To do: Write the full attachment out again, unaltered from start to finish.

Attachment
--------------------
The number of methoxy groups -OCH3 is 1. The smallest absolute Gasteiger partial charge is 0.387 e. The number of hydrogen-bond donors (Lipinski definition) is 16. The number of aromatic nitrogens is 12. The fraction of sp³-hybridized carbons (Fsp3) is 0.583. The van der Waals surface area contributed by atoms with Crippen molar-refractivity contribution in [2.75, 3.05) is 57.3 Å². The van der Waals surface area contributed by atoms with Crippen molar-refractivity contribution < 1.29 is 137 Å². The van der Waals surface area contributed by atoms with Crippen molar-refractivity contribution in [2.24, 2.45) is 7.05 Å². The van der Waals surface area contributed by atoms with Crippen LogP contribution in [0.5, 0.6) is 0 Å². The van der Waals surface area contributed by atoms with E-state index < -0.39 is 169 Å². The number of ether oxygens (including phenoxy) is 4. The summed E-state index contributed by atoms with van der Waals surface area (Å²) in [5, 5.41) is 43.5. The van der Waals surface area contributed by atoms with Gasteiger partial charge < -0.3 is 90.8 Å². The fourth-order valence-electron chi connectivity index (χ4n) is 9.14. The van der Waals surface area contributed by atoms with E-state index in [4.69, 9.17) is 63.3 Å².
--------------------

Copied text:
The number of methoxy groups -OCH3 is 1. The smallest absolute Gasteiger partial charge is 0.387 e. The number of hydrogen-bond donors (Lipinski definition) is 16. The number of aromatic nitrogens is 12. The fraction of sp³-hybridized carbons (Fsp3) is 0.583. The van der Waals surface area contributed by atoms with Crippen molar-refractivity contribution in [2.75, 3.05) is 57.3 Å². The van der Waals surface area contributed by atoms with Crippen molar-refractivity contribution < 1.29 is 137 Å². The van der Waals surface area contributed by atoms with Crippen molar-refractivity contribution in [2.24, 2.45) is 7.05 Å². The van der Waals surface area contributed by atoms with Crippen LogP contribution in [0.5, 0.6) is 0 Å². The van der Waals surface area contributed by atoms with E-state index < -0.39 is 169 Å². The number of ether oxygens (including phenoxy) is 4. The summed E-state index contributed by atoms with van der Waals surface area (Å²) in [5, 5.41) is 43.5. The van der Waals surface area contributed by atoms with Gasteiger partial charge < -0.3 is 90.8 Å². The fourth-order valence-electron chi connectivity index (χ4n) is 9.14. The van der Waals surface area contributed by atoms with E-state index in [4.69, 9.17) is 63.3 Å².